Turn You Inside-Out

December 23, 2007

A three-way collision of trebly post-punk guitar, thundering arena rock drums, and melismatic gospel, “Turn You Inside-Out” ranks among R.E.M.’s weirder hit singles. In lesser hands, the song may have come across as disjointed and gawky, but the band managed to put the piece together well enough that the final result does not call much attention to its unlikely, somewhat asymmetrical combination of genre signifiers. It’s a huge, bombastic song, but it’s actually quite subtle in the way it plays upon audience expectations, and implies this passionate stadium anthem without following the traditional form of such a thing. Map it out — there’s only one verse, but there’s two different choruses and a bridge. The song is in a huge hurry to push the listener to ecstatic heights, and it’s not at all an accident — it’s a manipulative song about a manipulative character.

“Turn You Inside-Out” is a song about the power a performer has over their audience. The type of performance is left purposefully vague — we’re meant to read between the lines and equate the skill set of an actor or musician with that of a charismatic politician. It’s essentially the same theme as Living Colour’s “Cult Of Personality” (which came out only five months prior to the release of Green in 1988), but R.E.M.’s take on the subject is more nuanced, and considerably less literal and ham-fisted. The big difference is that Michael Stipe is not at all strident in this song, and though the lyrics certainly work as an auto-critique, it’s not exactly an exercise in self-flagellation. If anything, it’s a work of art that makes us understand what it feels like to wield power over an audience of any kind. It’s an intoxicating rush, it’s terrifying, it’s occasionally morally dubious. There’s no clear value judgment in “Turn You Inside-Out,” no assumption that having this sort of power automatically makes a person corrupt. It’s more about asking the audience to be aware of this type of power dynamic, and to recognize its patterns and pitfalls.


29 Responses to “Turn You Inside-Out”

  1. Paul Alferink Says:

    Best Lyrics
    I believe in what you do
    I believe in watching you

    Just when you thought REM couldn’t add another type of song to there repertoire. . . .

    Merry Christmas. God bless us everyone!

  2. ScottMalobisky Says:

    and you just did
    and how many times have you chosen not to

  3. protimoi Says:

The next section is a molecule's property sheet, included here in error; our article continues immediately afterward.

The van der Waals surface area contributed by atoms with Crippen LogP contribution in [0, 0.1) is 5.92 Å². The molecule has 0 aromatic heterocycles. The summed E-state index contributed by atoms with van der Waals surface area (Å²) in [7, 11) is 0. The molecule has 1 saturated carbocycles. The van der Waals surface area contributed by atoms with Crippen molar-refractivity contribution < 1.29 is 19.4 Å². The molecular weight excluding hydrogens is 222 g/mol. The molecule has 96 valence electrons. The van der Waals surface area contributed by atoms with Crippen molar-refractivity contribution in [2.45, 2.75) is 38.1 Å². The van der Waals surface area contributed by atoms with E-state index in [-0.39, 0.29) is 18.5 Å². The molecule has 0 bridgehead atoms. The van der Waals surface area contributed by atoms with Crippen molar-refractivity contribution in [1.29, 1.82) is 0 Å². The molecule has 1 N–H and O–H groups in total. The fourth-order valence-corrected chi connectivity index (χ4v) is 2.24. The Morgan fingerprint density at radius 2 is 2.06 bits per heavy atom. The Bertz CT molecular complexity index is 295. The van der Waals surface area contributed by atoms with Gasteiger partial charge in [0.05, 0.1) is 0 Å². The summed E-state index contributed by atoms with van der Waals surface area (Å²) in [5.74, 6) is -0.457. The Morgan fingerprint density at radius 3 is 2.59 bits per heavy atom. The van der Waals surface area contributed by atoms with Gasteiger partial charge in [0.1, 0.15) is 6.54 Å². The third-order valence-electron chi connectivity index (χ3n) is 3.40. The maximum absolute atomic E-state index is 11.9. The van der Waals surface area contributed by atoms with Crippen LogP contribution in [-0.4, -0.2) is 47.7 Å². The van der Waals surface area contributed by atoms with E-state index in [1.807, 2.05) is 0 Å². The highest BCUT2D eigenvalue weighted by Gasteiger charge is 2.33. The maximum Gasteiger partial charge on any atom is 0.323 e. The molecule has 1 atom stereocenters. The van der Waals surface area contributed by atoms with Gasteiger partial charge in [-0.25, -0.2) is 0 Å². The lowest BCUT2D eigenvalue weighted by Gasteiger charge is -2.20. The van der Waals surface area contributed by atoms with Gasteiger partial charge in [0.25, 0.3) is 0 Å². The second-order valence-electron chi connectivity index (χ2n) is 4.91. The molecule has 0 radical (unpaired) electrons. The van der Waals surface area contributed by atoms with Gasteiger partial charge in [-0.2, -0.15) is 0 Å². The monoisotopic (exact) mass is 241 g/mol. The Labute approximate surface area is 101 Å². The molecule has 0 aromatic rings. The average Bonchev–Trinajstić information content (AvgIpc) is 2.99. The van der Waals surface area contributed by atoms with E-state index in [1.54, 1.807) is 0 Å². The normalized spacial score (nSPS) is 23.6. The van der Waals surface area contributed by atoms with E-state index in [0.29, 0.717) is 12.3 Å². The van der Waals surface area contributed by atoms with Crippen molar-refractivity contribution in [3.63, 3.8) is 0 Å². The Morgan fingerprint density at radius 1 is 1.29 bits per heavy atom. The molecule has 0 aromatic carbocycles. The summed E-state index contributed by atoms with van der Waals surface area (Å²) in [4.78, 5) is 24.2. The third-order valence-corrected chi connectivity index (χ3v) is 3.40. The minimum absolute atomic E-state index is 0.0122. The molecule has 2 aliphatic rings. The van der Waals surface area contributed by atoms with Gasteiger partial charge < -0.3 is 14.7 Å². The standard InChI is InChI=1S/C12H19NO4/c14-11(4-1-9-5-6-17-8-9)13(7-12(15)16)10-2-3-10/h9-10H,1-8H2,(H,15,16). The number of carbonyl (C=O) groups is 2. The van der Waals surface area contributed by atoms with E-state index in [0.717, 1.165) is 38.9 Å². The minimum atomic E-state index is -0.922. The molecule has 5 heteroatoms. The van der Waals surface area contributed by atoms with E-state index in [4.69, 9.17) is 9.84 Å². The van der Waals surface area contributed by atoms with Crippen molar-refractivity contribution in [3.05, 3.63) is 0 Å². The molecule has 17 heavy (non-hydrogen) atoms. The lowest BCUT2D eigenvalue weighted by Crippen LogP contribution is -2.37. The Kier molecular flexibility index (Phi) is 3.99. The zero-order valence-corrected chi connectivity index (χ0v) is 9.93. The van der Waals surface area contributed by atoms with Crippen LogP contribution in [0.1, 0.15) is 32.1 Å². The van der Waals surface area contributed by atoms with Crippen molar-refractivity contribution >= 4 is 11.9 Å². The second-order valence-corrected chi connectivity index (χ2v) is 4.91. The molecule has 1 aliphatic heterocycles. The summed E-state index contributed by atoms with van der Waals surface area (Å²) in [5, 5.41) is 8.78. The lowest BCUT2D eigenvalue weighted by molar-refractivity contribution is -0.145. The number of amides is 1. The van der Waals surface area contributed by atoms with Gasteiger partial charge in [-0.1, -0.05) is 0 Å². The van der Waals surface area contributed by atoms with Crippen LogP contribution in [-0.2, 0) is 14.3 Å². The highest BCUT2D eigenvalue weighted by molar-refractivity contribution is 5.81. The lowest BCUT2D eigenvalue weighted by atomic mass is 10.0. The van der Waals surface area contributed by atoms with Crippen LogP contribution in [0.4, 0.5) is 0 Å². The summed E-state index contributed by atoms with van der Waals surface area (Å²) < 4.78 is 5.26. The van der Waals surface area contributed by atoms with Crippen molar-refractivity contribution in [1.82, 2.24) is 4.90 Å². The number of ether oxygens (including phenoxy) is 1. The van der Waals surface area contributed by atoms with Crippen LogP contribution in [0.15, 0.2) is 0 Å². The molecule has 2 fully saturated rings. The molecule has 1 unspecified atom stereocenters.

All I have to say is this is the song that makes me want to play drums. I’m a guitarist but I do the air drums every time.

  4. maclure Says:

    Ditto protimoi. I just love this song! That’s all I have to say and Merry Christmas one and all.

  5. Kirsten Says:

    I love this song. It’s one I often call my “favourite”. I love the power in this song. I love the power Michael has over me. I love how he plays with me (I could TYIO, but I chose not to). I love how he DOES Turn me Inside-Out and can do it again at any given moment.
    I had the honour of seeing them perform this one live on the ATS tour, it was fabulous, though Michael didn’t use the megaphone for some reason.
    Also have to quickly mention the video for this song. Very well done. Don’t know why Michael Stipe wiping his nose on his sleeve is so cute, but it just is. And the dancing is great. Everything about this song is perfect. Everything about REM is perfect. Can’t wait for the next album so they can Turn Me Inside-Out and Upside-Down all over again. Have a great holiday season everyone. Stay safe.


  6. Figgy Says:

    Great stuff, Matthew. I’ve been waiting for your review of “Turn You Inside-Out” as this song is perhaps my favourite song from the entire REM catalogue. I say “perhaps” simply because I love so many REM songs that once I decide on an all-time favourite, others like “Fall On Me” or “Perfect Circle” very quickly come to mind and make me question my decision!

    All I know is I’ve never grown tired of “Turn You Inside-Out”. It still sounds as fresh and as exciting to me now as the day I first heard it. This song grabs me from the opening drum beat and if the conditions are right (i.e. I’m home alone), I’ll be throwing myself around the room aping Stipe’s performance from TourFilm.